Q: Ironically, credit cards were marketed as a convenient way to better manage our finances. What happened?
A: The reality is, you could have had the benefits of plastic differently. Think about prepaid debit cards, which from a planning perspective are even better than a credit card because you have a spending limit. Of course, credit cards were not sold as being a way to spend money without thinking about it and being surprised at the end of the month. Maybe it wasn’t the declared marketing plan, but that’s what they did.
Now, if you and I were trying to create a new type of plastic, we could make it in a way that people would feel the pain of paying.
For example, in the morning, we could give people a notification and tell them how much money they should be thinking about spending for the week. And if they spend, we could tell them how much they have left. And if they go into a place where they usually spend too much money, we could say, \u2018Be careful.’ There are all kinds of things we could do.
So, technology is not necessarily going to make it harder for us. We need to recognize that thinking about opportunity cost is very hard. Technology is not necessarily bad, but the way we’ve designed technology so far has been at the service of the payment industry, not the savings industry.
If all the organizations that do savings had been in charge of creating our payment methods, it wouldn’t have been designed to get us to overspend, but instead to be very mindful of saving.
Want to cut overspending? Pay now, spend later
Q: So, if debit cards had preceded credit cards, would we be making better money choices today?
A: Yes. The choice [with credit cards] was to disassociate payment from consumption – spend now, pay later – whereas with prepaid debit, it’s pay now, spend later. It’s kind of guaranteed that you can’t spend more than you have. All the things about ease of use and tracking and so on could have all been with prepaid cards.
Q: Has the increasingly complex legalese of financial terms and conditions simply caused some consumers to shut down to minimize payment pain?
A: The financial world is becoming more and more complex. Whether it’s understanding what’s happening in the stock market or how much money you will need now that we live longer, things are very, very complex.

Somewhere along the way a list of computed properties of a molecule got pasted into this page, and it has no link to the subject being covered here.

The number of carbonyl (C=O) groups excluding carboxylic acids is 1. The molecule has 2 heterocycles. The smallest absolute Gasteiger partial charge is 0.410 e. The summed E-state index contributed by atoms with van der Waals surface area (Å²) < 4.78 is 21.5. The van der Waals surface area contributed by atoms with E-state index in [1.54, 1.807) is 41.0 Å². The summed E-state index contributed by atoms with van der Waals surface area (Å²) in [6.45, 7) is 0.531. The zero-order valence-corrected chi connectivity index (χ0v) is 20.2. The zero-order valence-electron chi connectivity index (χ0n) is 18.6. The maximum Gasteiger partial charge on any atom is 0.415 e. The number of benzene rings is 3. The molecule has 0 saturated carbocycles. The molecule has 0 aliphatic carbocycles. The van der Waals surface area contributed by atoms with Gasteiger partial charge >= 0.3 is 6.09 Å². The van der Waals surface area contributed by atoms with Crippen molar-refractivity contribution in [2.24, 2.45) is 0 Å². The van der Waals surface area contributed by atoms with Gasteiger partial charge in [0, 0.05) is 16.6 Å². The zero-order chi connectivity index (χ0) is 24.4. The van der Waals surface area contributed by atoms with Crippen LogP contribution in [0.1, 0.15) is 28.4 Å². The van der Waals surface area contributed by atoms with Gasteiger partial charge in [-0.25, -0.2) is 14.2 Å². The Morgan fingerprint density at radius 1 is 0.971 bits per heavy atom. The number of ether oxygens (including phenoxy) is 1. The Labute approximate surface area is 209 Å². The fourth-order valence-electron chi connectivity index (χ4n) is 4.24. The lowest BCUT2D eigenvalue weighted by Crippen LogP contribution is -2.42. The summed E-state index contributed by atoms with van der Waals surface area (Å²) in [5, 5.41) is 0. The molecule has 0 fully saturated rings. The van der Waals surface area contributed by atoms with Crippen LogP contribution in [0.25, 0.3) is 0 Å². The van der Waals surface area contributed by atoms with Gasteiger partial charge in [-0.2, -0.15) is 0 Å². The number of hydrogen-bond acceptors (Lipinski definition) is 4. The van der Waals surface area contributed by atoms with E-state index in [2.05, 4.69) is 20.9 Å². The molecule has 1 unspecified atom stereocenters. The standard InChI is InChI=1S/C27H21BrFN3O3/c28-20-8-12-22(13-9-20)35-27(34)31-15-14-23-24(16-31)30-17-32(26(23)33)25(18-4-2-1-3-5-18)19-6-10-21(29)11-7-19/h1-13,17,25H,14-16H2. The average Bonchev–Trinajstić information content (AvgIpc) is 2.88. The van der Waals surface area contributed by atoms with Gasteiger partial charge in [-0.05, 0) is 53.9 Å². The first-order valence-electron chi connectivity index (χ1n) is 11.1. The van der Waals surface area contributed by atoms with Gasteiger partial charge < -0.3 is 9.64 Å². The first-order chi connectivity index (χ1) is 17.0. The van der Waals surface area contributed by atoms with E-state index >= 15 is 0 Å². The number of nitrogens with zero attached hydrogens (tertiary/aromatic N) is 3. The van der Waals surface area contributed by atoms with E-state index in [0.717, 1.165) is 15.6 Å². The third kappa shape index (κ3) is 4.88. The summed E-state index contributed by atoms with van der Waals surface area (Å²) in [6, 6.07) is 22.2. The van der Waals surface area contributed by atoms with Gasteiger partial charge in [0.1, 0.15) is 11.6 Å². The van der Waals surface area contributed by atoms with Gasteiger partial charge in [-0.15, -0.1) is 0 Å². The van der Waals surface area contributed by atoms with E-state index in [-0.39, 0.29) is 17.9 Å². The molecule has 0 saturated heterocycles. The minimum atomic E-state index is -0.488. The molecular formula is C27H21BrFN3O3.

That’s true, by the way, in many areas of life, including health and education and all kinds of things. So, as life is moving forward, we need to spend more and more time doing things self-service. And as things become more complex, we often just give up. And when people don’t know what to do, they basically succumb to all kinds of mistakes.
Dan Ariely’s 3 steps to minimize irrational money moves
- Try to make saving a bit more visible. “It could be talking to your spouse about how much you have in your 401(k), it could be driving a little nail in the door every time you save another $10,000 in your long-term account,” he says. “Do something that serves as a reminder of saving and not spending.”
- Think about relativity. “If you’re buying something big, like a car, and for $1,000 more you can add a stereo, the odds are that you will spend way too much once you’ve paid a lot already. One way to do this is to think about something you really love,” Ariely says. “For example, our family loves going to a particular movie place, have dinner there and go and see a movie. I know how much it costs, so then, when I look at something else like shoes, I can say, \u2018Instead of these shoes, I can have X movie nights.’ Compare what you’re thinking of buying to something you know and love.”
- Think about the pain of paying. “How do we budget in advance? In the book, we suggest you budget on a weekly basis starting on Monday,” he says, “because if your budget starts on Friday, you tend to spend too much on the weekend and run out of money. Get a grasp of your credit and debit cards and create a system that allows you to control your budget instead of letting other people control it.”